|From The Muppet Show|
He ended up looking like the picture on the left, after the makeup guy (I seem to remember it was a little person) would hit him with a huge powder puff.
But that's not important.
When I first moved to the DC area, I did some research (don't ask how; the internet was mostly off-limits then) and found out two things:
* "transformation" was a great keyword for finding places that would provide t-girl makeovers, clothing, photo options and such.
* there was actually such a business in the DC area. I believe it was in Maryland, although I don't recall for sure. By the time I was ready to seriously consider something like that, it was gone.
There was a t-friendly business in Manhattan which I never patronised, partly because I was deep in the closet and partly because it was somewhat pricey (not as bad as other places I'd heard about though). But it was wonderful to know that such a place existed and I was a bit saddened that I personally never went ~ I really want to support and encourage places like that.
I know about Femme Fever on Long Island, and Glamour Boutique in New Jersey and Las Vegas, but I haven't been. I was in Vegas, and dressed, on a business trip a few years ago and forgot all about Glamour Boutique!
When I first started going out as Meg (late 2004!), I lacked any home support. I could only go out when the family was away and I the only thing I really knew about feminine style and appearance and makeup was that I didn't know anything. I would have loved to find one of those Transformation studios, but there was nothing nearby (there were now lists on the internet).
So I took advantage of the world around me.
I put an ad on Craigslist, looking for someone who'd be interested in doing my makeup and going out shopping for an hour or two, if she thought I "passed."
I got a few responses. Some changed their minds; out of the remaining I'd pick one available on the correct date and work out terms.
It was really kind of hit-or-miss; I wanted to be a hit-on-miss, really. I didn't have references or even know if the responder was real and not a scam or worse (there are a lot of pretty bad scenarios you can come up with, if you want to).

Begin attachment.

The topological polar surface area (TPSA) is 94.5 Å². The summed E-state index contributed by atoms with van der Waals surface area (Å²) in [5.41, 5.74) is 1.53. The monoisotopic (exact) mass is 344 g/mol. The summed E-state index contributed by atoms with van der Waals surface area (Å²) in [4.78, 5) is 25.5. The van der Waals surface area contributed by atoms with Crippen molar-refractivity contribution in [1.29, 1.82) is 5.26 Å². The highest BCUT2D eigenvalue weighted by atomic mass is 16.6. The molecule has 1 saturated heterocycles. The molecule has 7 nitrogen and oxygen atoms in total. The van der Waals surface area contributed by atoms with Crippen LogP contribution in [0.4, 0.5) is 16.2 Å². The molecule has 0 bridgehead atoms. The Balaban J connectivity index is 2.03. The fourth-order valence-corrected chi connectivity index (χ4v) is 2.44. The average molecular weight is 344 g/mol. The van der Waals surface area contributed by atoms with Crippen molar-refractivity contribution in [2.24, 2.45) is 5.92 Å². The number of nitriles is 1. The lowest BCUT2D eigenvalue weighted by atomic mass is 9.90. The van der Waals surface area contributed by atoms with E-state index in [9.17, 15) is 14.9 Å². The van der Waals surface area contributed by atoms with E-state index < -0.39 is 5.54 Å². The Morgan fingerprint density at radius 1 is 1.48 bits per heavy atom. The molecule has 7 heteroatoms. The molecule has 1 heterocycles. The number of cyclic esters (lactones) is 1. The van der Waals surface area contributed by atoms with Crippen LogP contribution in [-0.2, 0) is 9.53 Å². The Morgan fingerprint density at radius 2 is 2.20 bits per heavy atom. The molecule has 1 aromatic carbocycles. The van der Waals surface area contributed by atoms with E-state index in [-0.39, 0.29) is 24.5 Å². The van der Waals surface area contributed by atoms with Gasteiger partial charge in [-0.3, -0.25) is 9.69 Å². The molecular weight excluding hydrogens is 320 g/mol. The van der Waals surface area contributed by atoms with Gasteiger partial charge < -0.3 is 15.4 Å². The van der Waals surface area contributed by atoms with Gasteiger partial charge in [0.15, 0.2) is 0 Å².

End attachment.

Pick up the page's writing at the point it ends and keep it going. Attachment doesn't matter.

But I used this method a few times. Some let me take video of the transformation so I could see what to do to repeat it; some did not. They advised me on which outfit to wear and which wig and gave me varying levels of support once I was out with them (or not ~ I had a makeup lady for my first "solo" to a Mardi Gras party).
None of the women were bad. On a scale of 1 to 10, I'd rate no-one lower than a 7.
I've also had department store touch-ups and salon makeovers. They're enjoyable but they don't understand "us."
A woman goes to MAC and wants her makeup done. The MAC artists understand that the starting point is "natural look" and they strive to enhance that natural look, show off your best features, hide flaws as necessary.
I need my makeup to disguise as much as enhance. Any masculine cues need to be hidden. Skin that has not been treated kindly daily, with moisturisers and toner and such needs to be covered, not brought out.
In short, I don't want my before and after pictures to look like the same person. But I also am not looking for the other extreme, the drag queen look.
I think I'm not atypical for girls in the community. I think my experience with makeup artists is not atypical. The best artist I used was a woman who has experience in theatre, with the gay community, with makeup, and she did a wonderful job with contouring to change my features and makeup that made it look like I wasn't wearing much at all, like other women on the street. OK, let's replace "on the street" with "in the department store." :)
My last makeover was at a MAC store, for my Halloween day at the office in 2009.
Recently, Beth joined our local trans group and has been doing makeovers on some of the girls there, before soirees or before going out. She did Erica's makeup before our recent visit to the drag show.
And she offered to do my makeup.
I was first intrigued and then excited to try a new look, perhaps see a different Meg. Left to myself, I find a look (or one is given to me) and I have a "cheat sheet" and I do that same look over and over and over again. That kind of takes away one of the fun aspects of being a woman, but I don't have the skill nor confidence nor creativity to come up with a pleasing look on my own.
Please take a look at Beth's website and see what she does and I'll be talking about my experience and sharing pictures over the next few days. Beth is quite a photographer, in addition to doing makeup. I'm waiting for a few of the well over 100 pictures she shot for this blog.
Before you ask, YES her name is really Elizabeth Taylor. It's actually Elizabeth Ann Taylor, so she has two fashion connections: Elizabeth Taylor AND Ann Taylor. Lucky girl, smart parents.